Life has a funny way of throwing curve balls. Sometimes I am ready to face an obstacle head on. Other times, the unexpected event knocks me over. My greatest tools for overcoming defeat are determination and resiliency. After years of childhood frustrations, I learned that I couldn’t be pummeled by every situation that did not go my way.
During my first year in college, I decided that I had to be resourceful and hardy. It was not wise to run away from challenging events. I could be reserved, but at the same time I had to make confident decisions.
Despite this positive attitude, I faltered, but nonetheless rebounded, at the tender age of eighteen. Unlike most of my peers who were entrenched in their freshman year of college, I had fallen in love. It was not puppy love. This was the real thing.
I was engaged and was on the verge of getting married. I would be entering my sophomore year in college walking hand-in-hand with my b’shert (meant to be companion).
Huh. Why wasn’t I ecstatic?
The answer was simple. It was two words- my parents.
Almost everything associated with my upcoming marriage was not “right” in their eyes. The disagreements were numerous and bizarre. Why did my parents care about wedding colors? Why did it matter if my wedding dress did not have a ruffle at the end of the sleeve? Did they really think there was a conservative or traditional rabbi who would perform a wedding before sundown on a Saturday night?
Each conflict snowballed into another issue. Before I knew it, my parents wanted to control every aspect of the wedding as well as the coming years of my married life.
Rational thinking was put aside. I was in the midst of a tug-of-war competition that was pitting my past against my future. Suddenly and without warning, my parents felt that my husband and his family had magically changed me. They were unable to accept the fact that I was an adult with my own opinions even though I had lived alone, out-of-state, for almost a year.
If I had been the oldest, I could have understood their inability to let go. But I was their fourth child to go off to college and return. I had witnessed, and been a party to, their irrational thinking before. This time around, I was crushed. Instead of sharing the joy of the moment, they were doing everything in their power to make my future husband run away.
Amidst the tears of frustration, Ira and I had to take control of the situation. We met with Rabbi Kaganoff zt”l (1924-2009), the officiating rabbi. He suggested that we reschedule the wedding to an earlier date and have a scaled down event in the rabbi’s study. By eliminating all of the sources of contention, he felt the situation would stop spiraling out of control.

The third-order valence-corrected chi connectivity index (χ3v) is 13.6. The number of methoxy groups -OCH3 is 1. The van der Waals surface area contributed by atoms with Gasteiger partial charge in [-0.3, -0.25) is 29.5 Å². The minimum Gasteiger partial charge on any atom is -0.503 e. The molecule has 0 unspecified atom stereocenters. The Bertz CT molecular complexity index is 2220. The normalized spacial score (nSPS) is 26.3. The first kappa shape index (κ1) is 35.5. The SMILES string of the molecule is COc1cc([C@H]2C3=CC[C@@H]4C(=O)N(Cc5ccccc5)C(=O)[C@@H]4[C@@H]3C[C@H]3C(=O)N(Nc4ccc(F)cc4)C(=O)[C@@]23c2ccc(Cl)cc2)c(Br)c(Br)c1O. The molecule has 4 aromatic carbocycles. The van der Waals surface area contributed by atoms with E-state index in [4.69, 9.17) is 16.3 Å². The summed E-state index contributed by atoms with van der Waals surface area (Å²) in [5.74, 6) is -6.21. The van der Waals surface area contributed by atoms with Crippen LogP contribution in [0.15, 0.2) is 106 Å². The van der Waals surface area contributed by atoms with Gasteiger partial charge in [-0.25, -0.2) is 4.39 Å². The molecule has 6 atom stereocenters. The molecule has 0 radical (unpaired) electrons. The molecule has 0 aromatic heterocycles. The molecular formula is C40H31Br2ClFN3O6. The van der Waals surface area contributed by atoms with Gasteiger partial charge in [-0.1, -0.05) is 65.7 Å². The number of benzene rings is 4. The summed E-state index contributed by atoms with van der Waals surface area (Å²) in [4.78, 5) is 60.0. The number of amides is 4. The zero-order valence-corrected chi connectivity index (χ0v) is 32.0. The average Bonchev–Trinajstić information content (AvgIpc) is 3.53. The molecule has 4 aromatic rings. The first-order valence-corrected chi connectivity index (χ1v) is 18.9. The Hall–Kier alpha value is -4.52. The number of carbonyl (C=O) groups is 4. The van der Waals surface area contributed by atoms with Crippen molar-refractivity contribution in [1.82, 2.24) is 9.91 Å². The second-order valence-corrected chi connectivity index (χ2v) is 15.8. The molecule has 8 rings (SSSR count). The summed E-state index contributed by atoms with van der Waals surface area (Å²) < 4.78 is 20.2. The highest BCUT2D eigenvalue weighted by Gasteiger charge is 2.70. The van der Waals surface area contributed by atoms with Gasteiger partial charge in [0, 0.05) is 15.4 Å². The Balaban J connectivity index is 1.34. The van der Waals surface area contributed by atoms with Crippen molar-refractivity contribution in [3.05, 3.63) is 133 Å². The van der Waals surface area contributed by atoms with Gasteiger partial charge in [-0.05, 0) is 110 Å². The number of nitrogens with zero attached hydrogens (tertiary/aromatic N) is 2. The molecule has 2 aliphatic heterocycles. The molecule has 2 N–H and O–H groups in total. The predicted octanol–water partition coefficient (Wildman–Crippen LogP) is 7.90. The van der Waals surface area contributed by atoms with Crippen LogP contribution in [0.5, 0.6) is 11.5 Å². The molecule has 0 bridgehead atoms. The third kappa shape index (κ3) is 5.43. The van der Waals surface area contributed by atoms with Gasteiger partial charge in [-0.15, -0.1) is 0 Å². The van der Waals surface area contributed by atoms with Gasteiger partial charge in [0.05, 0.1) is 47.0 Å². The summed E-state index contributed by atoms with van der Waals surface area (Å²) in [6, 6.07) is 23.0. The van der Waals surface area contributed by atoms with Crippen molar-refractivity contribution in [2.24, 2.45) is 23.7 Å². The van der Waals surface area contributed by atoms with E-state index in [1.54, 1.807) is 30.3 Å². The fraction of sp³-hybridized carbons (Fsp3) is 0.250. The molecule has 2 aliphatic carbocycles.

Unfortunately, his recommendation only succeeded in putting more fuel on the already blazing fire. Our new plan was not acceptable to my parents. Unless they were in complete control, they were unable to derive any joy from our wedding. Letting go of their tight constraint was not possible.
It became clear that my parents and siblings might boycott my wedding. I could not understand why they would voluntarily miss such a milestone in my life.
Just a handful of days before my rescheduled wedding, I visited my father on Father’s Day. I can vividly recall him asking a question that no parent should ever ask a child:
“Who do you love more, your parents or your fiancé?”
Beads of sweat formed on my face. Blood was pumping vigorously throughout my body. I shook my head in disbelief. I was only eighteen and my father was asking me to choose between my parents and my fiancé.
I looked him straight in the eye and said, “If you are asking me to choose between my past and my future, I am going to choose my future. You will always be my parents.”
For unknown reasons, my parents were unwilling to accept my future husband. I assumed that they struggled with the concept of letting go.
- Would my love for my fiancé prevail?
- Would I be able to complete my college education?
- Would my parents not provide any financial support?
- Would my parents ever relinquish their stubborn irrational behavior?
I did not have a crystal ball. I had to go with my gut feelings.
A few days later, Ira and I drove together to Congregation Ezras Israel in Chicago. I was dressed in my prenuptial dress. Ira wore one of his suits. The wedding dress that had been a source of disagreement hung silently on a rack at the Bonwitt Teller Wedding Shop. The wedding chupah (canopy) would not have any colorful flowers. It would be tallit (prayer shawl) held up by four people.
A quick afternoon rain left a double rainbow in its wake. We rejoiced at its beauty and the hope associated with its presence.
Not knowing whether or not any of my family would come, my in-laws chose to personally invite dozens of their friends and relatives. To my disappointment, only part of my family came to the wedding. They missed our lovely marriage ceremony and the beginning of the next chapter of my life.
Were your parents ready to let go?
Sandra’s memoir highlights her living and teaching adventure in Bangalore, India. She is a licensed Colorado teacher who has taught K-12 students in the United States and abroad as well as college level courses. Sandra is married and has four adult sons.
The memoir was a finalist in the Travel category for the 2013 Next Generation Indie Book Awards, the 2013 International Book Awards, the 2013 National Indie Book Excellence Awards, 2013 USA Best Book Awards, and a Honorable Mention award in the Multicultural Non-Fiction category for the 2013 Global ebook Awards.